Whether you are a long-time fan of the sci-fi BBC series Dr Who or if you joined with more recent Doctors, you might remember Ian Chesterton.
Science teacher and companion of the First Doctor (then portrayed by William Hartnell), Chesterton was part of the original cast and appeared for a total of 77 episodes.
It’s with this role that the British actor William Russell not only made sci-fi TV history, but also broke a Guinness World Records title with his reappearance in the latest series.
The time between the first and last appearances of Chesterton marks the longest gap between TV appearances: an incredible 57 years 120 days.
The science fiction television show has been broadcast by the BBC since 1963.
It was then that Russell first appeared in the drama show: he participated in the very first pilot shot for the franchise, which went unaired.
The episode was, however, eventually re-shot and broadcast with the title "An Unearthly Child", birthing one of the most iconic and beloved titles in TV history.
After that first appearance as Ian Chesterton, Russell remained a regular character in the show for the next two years - until the character's departure in 1965.
Russell’s most recent - and record-breaking - appearance on the Doctor Who screen happened with "The Power of the Doctor", which aired on 23 October 2022.
"The Power of the Doctor" is the third and final special aired for the centenary celebrations for the BBC.
However, through the years, Russell has maintained his association with Doctor Who across platforms and media: when he wasn’t playing Chesterton in front of a camera, the actor took part in several DVD audio commentaries and also narrated several audiobooks from the series.
He also made a cameo (as another character, a BBC Commissionaire) in the 2013 Doctor Who documentary.
The programme recounted the making of the iconic sci-fi series and was broadcast as part of the celebrations for its 50th anniversary.
It’s been a long-running love, the one between Russell and the Doctor Who series - a love that is now crowned with a record after the actor returned on the set of the show at the age of 97 for his "The Power of the Doctor" cameo.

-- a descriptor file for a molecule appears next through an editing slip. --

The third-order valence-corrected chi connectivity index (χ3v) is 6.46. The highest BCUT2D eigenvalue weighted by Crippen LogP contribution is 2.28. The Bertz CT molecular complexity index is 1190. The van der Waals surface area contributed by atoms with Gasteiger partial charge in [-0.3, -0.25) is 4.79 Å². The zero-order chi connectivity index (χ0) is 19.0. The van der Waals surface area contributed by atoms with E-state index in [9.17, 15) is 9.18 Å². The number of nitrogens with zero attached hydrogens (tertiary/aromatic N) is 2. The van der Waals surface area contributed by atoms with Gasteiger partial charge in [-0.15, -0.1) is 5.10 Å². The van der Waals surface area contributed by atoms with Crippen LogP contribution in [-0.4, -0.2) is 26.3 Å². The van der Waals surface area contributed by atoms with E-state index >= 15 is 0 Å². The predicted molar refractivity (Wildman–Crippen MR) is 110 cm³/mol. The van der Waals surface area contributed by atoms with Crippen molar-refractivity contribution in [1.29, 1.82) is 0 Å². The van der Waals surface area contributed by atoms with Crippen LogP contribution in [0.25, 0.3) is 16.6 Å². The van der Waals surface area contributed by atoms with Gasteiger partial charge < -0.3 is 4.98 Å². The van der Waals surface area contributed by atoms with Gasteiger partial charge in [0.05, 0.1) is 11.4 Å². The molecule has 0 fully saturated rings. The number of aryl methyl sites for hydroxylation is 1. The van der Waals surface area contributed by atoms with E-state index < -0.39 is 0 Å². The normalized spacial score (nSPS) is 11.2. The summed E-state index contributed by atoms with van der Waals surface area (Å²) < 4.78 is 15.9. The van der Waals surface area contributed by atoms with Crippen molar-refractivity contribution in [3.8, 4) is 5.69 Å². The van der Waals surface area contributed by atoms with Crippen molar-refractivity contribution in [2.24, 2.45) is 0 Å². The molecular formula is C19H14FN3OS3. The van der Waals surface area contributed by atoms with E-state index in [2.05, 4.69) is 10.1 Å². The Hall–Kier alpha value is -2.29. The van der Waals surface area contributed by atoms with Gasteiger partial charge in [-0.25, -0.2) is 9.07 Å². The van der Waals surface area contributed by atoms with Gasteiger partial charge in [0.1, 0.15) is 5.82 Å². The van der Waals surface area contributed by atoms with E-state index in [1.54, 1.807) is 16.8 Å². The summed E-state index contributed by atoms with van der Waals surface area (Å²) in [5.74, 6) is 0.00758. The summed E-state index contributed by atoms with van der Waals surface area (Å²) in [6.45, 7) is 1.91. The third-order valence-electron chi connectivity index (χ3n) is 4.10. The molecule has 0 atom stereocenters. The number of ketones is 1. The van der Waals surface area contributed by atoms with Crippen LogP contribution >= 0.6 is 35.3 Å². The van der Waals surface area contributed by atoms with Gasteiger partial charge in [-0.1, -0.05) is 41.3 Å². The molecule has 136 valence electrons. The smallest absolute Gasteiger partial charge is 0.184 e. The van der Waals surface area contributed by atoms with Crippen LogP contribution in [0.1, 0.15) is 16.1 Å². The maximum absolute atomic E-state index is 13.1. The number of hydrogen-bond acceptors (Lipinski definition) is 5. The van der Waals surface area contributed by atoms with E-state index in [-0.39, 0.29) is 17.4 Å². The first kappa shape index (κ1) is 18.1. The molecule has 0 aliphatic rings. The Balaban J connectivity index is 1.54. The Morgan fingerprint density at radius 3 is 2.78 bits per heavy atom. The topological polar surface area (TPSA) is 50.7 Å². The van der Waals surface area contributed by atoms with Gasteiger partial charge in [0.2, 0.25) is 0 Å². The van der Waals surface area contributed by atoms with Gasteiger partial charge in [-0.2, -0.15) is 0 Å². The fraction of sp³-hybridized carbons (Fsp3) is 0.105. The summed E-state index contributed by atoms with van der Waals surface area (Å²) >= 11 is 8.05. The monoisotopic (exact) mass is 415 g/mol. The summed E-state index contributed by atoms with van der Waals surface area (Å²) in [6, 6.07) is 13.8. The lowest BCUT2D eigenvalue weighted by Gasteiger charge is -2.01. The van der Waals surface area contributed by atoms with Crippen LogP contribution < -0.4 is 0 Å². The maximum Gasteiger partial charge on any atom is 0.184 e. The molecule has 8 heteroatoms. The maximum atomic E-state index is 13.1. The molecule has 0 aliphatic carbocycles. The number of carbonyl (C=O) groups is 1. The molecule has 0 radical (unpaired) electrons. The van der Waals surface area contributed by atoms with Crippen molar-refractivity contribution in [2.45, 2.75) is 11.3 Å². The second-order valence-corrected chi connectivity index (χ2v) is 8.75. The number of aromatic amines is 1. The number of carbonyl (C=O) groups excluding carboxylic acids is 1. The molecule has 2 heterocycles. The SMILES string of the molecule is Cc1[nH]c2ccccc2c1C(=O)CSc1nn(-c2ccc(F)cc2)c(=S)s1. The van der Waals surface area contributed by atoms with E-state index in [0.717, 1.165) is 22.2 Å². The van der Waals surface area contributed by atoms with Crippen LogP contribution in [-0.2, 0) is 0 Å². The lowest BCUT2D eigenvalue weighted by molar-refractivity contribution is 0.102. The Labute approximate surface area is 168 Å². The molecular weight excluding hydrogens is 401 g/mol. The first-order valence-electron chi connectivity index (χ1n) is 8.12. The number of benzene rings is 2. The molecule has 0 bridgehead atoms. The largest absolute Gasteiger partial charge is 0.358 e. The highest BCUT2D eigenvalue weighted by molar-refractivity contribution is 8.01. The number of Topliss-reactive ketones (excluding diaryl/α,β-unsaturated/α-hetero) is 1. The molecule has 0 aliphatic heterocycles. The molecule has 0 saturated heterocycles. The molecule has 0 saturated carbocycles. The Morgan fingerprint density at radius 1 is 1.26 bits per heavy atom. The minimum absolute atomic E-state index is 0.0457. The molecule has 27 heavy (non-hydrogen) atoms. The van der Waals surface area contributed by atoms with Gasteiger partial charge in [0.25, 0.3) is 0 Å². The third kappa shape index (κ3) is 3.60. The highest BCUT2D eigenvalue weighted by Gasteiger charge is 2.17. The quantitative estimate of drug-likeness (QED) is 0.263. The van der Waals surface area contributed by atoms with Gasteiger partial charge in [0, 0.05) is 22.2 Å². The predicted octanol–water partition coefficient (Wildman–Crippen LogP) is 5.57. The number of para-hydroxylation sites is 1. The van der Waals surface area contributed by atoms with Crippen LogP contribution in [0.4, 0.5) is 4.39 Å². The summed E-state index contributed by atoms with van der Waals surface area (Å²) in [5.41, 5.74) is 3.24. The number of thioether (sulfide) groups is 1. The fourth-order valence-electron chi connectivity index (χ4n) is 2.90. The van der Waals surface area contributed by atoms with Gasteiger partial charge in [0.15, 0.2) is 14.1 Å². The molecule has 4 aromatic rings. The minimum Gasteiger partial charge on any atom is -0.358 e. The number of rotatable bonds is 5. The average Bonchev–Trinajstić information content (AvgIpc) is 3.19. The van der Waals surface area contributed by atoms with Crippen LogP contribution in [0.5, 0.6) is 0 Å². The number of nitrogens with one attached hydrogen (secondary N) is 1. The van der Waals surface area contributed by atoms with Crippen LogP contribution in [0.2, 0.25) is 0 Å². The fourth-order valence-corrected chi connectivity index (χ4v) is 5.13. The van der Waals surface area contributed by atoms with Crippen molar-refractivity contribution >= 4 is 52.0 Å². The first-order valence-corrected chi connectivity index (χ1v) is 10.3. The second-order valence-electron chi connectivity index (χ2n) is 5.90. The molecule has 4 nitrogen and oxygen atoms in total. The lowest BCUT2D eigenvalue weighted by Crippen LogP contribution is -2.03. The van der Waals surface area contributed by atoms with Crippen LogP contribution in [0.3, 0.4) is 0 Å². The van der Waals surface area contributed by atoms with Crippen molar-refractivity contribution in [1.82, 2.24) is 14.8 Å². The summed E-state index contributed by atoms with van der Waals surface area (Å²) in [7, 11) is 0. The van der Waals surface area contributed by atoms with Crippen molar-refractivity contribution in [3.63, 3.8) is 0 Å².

The episode aired 57 years after the character's last television appearance.
This incredible accomplishment might not surprise shows aficionados and TV culture connoisseurs, as the science fiction television show has been broadcast by the BBC since 1963.
However, talking about "the beginning of the adventures of the Doctors and their companions" might (incorrectly) feel close to us since the long-going BBC sci-fi series is still airing and racking up accolades year after year.
Like other iconic franchises, Doctor Who places itself as equally a "historical" TV show and a product that is still making headlines and going strong.
To put things into perspective, the pilot aired in the same year Kennedy's assassination - the same week, in fact.
The Cold War was still ongoing, as was the Vietnam War.
All these events that might seem remote at a first glance, but help convey the longevity of Doctor Who as a series and a pillar of pop culture.
Iconic elements of the series like the angels, the various incarnations of the Doctor and the TARDIS became part of global pop culture, spreading far and wide and well out of the franchise’s fanbase.
Because of its long-lasting run the BBC drama also holds the record for the most consecutive sci-fi TV episodes ever, with 871 episodes and counting.
Over the years, also thanks to its longevity and enthusiastic fans, the sci-fi drama has conquered (or has held at some point) several records.
Some of them are:
- Doctor Who holds the record for most spin-off fiction books inspired by a TV show, with over 720 spin-offs as of 2016
- The largest collection of Doctor Who memorabilia consists of 6,641 items and was achieved by Lily Connors (UK), of Pontypridd, UK, as verified on 20 June 2016.
- In case you were wondering, the episode "The Caves of Androzani" (1984) officially holds the record as the most popular Doctor Who story. It received an average of 9.3/10 on imdb.com, and was voted by readers of Doctor Who Magazine as the best story.
- As of 2017, Doctor Who also placed itself as the most prolific science-fiction TV series (by episode).
Can you name all the doctors and their companions?